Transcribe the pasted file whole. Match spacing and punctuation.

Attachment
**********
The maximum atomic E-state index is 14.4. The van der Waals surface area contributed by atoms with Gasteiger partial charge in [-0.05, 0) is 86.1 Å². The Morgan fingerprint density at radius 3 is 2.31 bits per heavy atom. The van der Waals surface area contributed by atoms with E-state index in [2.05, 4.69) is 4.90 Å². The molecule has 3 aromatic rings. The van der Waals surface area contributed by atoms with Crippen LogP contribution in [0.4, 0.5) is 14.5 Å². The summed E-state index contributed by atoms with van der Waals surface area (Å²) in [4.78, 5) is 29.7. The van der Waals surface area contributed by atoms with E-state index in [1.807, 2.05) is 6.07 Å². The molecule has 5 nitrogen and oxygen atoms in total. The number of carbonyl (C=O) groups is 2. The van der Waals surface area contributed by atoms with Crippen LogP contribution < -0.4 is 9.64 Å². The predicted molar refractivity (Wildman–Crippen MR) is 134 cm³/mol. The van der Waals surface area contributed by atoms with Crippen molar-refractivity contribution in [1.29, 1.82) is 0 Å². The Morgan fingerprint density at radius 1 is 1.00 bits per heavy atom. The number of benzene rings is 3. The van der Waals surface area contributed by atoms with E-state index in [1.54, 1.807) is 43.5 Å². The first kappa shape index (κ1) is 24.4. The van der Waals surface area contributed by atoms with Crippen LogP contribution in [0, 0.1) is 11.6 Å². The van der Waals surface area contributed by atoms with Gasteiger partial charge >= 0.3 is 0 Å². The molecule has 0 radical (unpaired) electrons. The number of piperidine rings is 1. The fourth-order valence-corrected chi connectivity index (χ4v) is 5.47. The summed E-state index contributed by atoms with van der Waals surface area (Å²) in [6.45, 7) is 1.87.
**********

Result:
The maximum atomic E-state index is 14.4. The van der Waals surface area contributed by atoms with Gasteiger partial charge in [-0.05, 0) is 86.1 Å². The Morgan fingerprint density at radius 3 is 2.31 bits per heavy atom. The van der Waals surface area contributed by atoms with E-state index in [2.05, 4.69) is 4.90 Å². The molecule has 3 aromatic rings. The van der Waals surface area contributed by atoms with Crippen LogP contribution in [0.4, 0.5) is 14.5 Å². The summed E-state index contributed by atoms with van der Waals surface area (Å²) in [4.78, 5) is 29.7. The van der Waals surface area contributed by atoms with E-state index in [1.807, 2.05) is 6.07 Å². The molecule has 5 nitrogen and oxygen atoms in total. The number of carbonyl (C=O) groups is 2. The van der Waals surface area contributed by atoms with Crippen LogP contribution < -0.4 is 9.64 Å². The predicted molar refractivity (Wildman–Crippen MR) is 134 cm³/mol. The van der Waals surface area contributed by atoms with Crippen molar-refractivity contribution in [1.29, 1.82) is 0 Å². The Morgan fingerprint density at radius 1 is 1.00 bits per heavy atom. The number of benzene rings is 3. The van der Waals surface area contributed by atoms with E-state index in [1.54, 1.807) is 43.5 Å². The first kappa shape index (κ1) is 24.4. The van der Waals surface area contributed by atoms with Crippen LogP contribution in [0, 0.1) is 11.6 Å². The van der Waals surface area contributed by atoms with Gasteiger partial charge >= 0.3 is 0 Å². The molecule has 0 radical (unpaired) electrons. The number of piperidine rings is 1. The fourth-order valence-corrected chi connectivity index (χ4v) is 5.47. The summed E-state index contributed by atoms with van der Waals surface area (Å²) in [6.45, 7) is 1.87.